My Wheaton conference book picks

My Wheaton conference book picks April 19, 2010

I left the Wheaton NT Wright conference with a few more books than I intended, but there were some really good deals.

Classics

I picked up three classics from Eerdmans.  First, Gordon Fee’s Philippians commentary from the NICNT series.  It is a marvelously detailed treatment which offers plenty of fresh readings and sane and competent advice on older cruxes.  I have numerous Philippians commentaries (O’Brien, Bockmuehl, Fowl, Cousar, Hooker, Reumann, Thielman, Hawthorne/Martin), but I have been waiting for a good time to get Fee – truly deserving of the title “magisterial.”

Also, not an old book, but an instant classic, is Marianne Meye Thompson’s The God of the Gospel of John, which seeks to fill in the theological gap that Nils Dahl wrote about regarding the lack of reflection on “God” as a subject in NT theology.  Thompson remedies this in the fourth Gospel.  I have heard nothing but good things and since I am trying to break into Johannine studies, this seems like a great place to start.

Finally, I saw it fit to pick up a Wright book (also Eerdmans): The Lord and His Prayer.  I have always been fascinated by the Lord’s prayer, exegetically and liturgically, so I have often desired to acquire this short exposition.  I hope to preach and teach regularly on the Lord’s Prayer and I appreciate the Bishop’s guidance!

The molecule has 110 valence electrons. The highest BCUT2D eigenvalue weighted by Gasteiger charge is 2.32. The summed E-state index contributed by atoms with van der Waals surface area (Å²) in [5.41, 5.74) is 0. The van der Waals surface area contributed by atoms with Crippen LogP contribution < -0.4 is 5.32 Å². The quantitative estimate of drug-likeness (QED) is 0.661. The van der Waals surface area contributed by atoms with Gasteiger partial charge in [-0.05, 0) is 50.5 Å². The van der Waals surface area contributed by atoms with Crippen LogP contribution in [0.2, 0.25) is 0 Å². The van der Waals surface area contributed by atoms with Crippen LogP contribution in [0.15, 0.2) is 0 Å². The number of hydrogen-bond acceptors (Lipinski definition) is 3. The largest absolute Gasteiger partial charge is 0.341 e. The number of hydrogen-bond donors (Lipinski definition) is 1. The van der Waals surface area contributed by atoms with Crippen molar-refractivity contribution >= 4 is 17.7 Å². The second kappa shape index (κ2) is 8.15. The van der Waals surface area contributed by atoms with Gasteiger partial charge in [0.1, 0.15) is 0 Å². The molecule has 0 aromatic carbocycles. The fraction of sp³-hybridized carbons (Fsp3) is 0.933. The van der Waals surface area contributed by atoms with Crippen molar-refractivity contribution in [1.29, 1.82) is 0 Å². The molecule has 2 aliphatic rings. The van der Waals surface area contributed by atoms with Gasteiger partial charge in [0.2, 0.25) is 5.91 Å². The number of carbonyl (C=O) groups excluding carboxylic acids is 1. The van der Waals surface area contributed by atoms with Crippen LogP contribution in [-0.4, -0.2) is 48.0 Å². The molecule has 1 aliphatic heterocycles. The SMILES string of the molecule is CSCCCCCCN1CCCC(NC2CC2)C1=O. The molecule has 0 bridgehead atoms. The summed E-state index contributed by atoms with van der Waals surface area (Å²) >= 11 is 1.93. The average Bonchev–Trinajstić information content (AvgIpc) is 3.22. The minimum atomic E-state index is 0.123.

Freebies

The conference saw fit to offer two free books to the first 400 people to register on site (both from IVP): A biography on John Wyclif and also Mark Goodacre and Nick Perrin’s highly regarded Questioning Q.  I look forward to dipping into the latter when I begin work on my Gospels lectures.  Also, for free we received a booklet (from the Wheaton College bookstore) on the Gospel and Culture written by Wright.  A nice keepsake for those of us in attendance.

New Books

Two new books made it into my already heavy backpack.

1. Anthony Thiselton’s The Living Paul (IVP, 2010) – this introduction to Paul is not necessary because there is nothing like it.  In fact, I am pleased with other intros to Paul (Bird, Horrell, Gorman, Hooker, Wright, etc…).  But, in light of Tony’s influential commentaries on 1 Corinthians and his mastery of all things hermeneutical, I think this would be very useful and interesting to read.  I will certainly blog on it soon!

2. Volume 2 of IVP’s Ancient Christian Doctrine series: this volume is on “We Believe in One Lord Jesus Christ” of the Nicene-Constantanopolitan creed and works through the thoughts of many patristic writers in an orderly fashion.  I will also give more thoughts on this, but let me say that this is a remarkable series that will allow NT researchers like me access to very important dimensions of the reception of the NT and early Christian beliefs.  Many cheers to series editor Thomas Oden and book editor J.A. McGuckin.

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